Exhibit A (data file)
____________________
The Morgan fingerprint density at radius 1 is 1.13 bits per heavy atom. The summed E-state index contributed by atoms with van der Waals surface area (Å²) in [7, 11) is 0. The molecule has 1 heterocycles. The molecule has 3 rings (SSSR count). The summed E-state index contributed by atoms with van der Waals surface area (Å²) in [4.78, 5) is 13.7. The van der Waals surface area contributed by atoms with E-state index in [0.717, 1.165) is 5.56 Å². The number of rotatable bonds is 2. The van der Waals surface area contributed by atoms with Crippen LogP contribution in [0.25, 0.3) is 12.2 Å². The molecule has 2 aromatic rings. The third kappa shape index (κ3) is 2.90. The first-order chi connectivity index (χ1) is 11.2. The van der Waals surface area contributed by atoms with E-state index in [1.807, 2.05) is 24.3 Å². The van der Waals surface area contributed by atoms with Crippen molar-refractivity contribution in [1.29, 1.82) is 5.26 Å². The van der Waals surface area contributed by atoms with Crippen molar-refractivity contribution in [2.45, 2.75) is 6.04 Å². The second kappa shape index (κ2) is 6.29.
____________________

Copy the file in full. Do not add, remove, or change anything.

The Morgan fingerprint density at radius 1 is 1.13 bits per heavy atom. The summed E-state index contributed by atoms with van der Waals surface area (Å²) in [7, 11) is 0. The molecule has 1 heterocycles. The molecule has 3 rings (SSSR count). The summed E-state index contributed by atoms with van der Waals surface area (Å²) in [4.78, 5) is 13.7. The van der Waals surface area contributed by atoms with E-state index in [0.717, 1.165) is 5.56 Å². The number of rotatable bonds is 2. The van der Waals surface area contributed by atoms with Crippen LogP contribution in [0.25, 0.3) is 12.2 Å². The molecule has 2 aromatic rings. The third kappa shape index (κ3) is 2.90. The first-order chi connectivity index (χ1) is 11.2. The van der Waals surface area contributed by atoms with E-state index in [1.807, 2.05) is 24.3 Å². The van der Waals surface area contributed by atoms with Crippen molar-refractivity contribution in [1.29, 1.82) is 5.26 Å². The van der Waals surface area contributed by atoms with Crippen molar-refractivity contribution in [2.45, 2.75) is 6.04 Å². The second kappa shape index (κ2) is 6.29.